Children's Hospital Colorado

Marfan Syndrome

About Marfan syndrome in children

Marfan syndrome is a genetic disorder that affects the connective tissues that form part of body systems including the lungs, eyes, skin, skeletal system and the cardiovascular system. Children with Marfan syndrome are born with an abnormal copy (also known as a genetic mutation) of the gene Fibrillin-1.

Because Marfan syndrome is genetic, the only way to develop the condition is to be born with the gene that causes the disease.

How does Marfan syndrome in kids affect the heart?

Marfan syndrome in kids may affect his or her heart by weakening the wall of the aorta (the main blood vessel that carries blood away from the heart to the rest of the body). If left untreated, the aorta can enlarge, and if it reaches a critical size, it may tear.

In some cases, children with Marfan syndrome have an abnormality of one of the valves inside the heart known as the mitral valve.

Who gets pediatric Marfan syndrome?

More than 70% of cases of Marfan syndrome in children happen with a family history of the disease. Many times a parent may not even know that he or she has the disease.

The remaining 30% of children with Marfan syndrome have no family history. This is called a spontaneous mutation.

Neither family-related Marfan syndrome nor spontaneous Marfan syndrome is preventable, but the symptoms of Marfan syndrome are very treatable.

What are some Marfan syndrome symptoms?

Because Marfan syndrome affects nearly every type of tissue in the body, there are many signs. The most noticeable sign is abnormal body proportions. Children with Marfan syndrome have extremely long arms, legs, fingers and toes.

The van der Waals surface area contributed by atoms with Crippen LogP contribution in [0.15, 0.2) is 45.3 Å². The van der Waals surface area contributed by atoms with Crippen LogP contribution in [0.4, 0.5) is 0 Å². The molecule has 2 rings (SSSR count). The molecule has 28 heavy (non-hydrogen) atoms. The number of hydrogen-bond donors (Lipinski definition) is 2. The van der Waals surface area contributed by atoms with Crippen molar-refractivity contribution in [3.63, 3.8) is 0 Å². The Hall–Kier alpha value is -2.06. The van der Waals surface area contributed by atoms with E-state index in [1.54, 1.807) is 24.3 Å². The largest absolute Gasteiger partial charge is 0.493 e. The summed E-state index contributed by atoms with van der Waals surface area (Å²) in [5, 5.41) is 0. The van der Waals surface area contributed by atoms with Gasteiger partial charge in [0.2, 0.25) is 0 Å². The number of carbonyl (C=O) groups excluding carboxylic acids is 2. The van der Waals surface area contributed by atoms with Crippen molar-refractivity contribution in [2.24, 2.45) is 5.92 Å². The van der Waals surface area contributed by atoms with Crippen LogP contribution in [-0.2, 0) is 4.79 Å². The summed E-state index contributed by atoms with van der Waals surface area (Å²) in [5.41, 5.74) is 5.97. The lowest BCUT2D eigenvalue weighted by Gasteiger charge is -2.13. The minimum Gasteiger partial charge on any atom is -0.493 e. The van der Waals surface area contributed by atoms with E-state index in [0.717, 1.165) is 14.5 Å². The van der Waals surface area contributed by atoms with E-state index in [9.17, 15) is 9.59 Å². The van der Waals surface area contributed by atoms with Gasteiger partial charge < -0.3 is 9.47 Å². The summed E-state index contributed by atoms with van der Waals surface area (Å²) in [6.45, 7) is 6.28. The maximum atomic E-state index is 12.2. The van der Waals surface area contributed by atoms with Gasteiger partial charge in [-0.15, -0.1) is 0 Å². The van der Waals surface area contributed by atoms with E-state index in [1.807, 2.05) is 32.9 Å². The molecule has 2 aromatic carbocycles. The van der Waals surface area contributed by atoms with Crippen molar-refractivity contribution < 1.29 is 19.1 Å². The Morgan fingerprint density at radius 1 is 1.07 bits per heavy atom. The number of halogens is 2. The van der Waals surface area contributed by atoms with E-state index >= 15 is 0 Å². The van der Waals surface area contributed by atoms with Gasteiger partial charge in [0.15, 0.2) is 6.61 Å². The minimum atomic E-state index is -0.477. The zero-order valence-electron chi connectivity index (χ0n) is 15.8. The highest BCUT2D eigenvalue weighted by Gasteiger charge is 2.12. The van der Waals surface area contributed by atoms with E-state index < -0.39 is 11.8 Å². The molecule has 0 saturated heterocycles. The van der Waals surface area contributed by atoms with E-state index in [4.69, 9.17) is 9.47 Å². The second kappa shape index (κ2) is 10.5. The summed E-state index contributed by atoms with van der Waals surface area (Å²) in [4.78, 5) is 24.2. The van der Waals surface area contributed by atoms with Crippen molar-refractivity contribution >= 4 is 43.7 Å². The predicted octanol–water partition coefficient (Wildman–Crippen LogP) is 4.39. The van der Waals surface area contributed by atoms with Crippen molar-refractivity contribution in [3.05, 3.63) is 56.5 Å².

Other Marfan syndrome signs to look for are:

A more serious Marfan syndrome symptom is a collapsed lung.

How do doctors diagnose Marfan syndrome?

If your child's doctor suspects Marfan syndrome might be causing some of your child's medical conditions, he or she will likely order more tests to be sure. Fibrillin-1 mutation testing may tell the doctor if your child has the gene mutation that causes Marfan syndrome.

Your child's cardiologist will perform an echocardiogram (ECHO) to examine the structure and function of the heart. This test will also give the doctor information about the size of your child's aorta.

Marfan syndrome treatment at Children's Hospital Colorado

While there is no cure for Marfan syndrome, it is possible to treat nearly all of its symptoms. With modern treatments, the life expectancy for people with Marfan syndrome is near normal and most children with the condition live healthy, normal lives.

Marfan syndrome treatments for all of your child's symptoms

At Children's Colorado, our specialty doctors will help your child manage his or her symptoms. Our ophthalmologists can treat any eye complications your child may develop as a result of Marfan syndrome. The Orthopedics Institute can help your child with skeletal complications, such as scoliosis, a curvature of the spine.

At our Heart Institute, we can monitor and treat any weakening of the aorta, the most significant issue that affects children with Marfan syndrome. Our cardiologists use medication to decrease the stress placed on the aorta, and in some cases, our cardiothoracic surgeons may recommend surgery to replace an aorta that has been significantly weakened by Marfan syndrome. Our surgical staff also repairs leaky heart valves associated with the condition.

Learn more about our Marfan Syndrome Clinic for the treatment of this condition. 

If you'd like to learn more about Marfan syndrome, visit:

Learn more about our Marfan Syndrome Clinic for the treatment of this condition.

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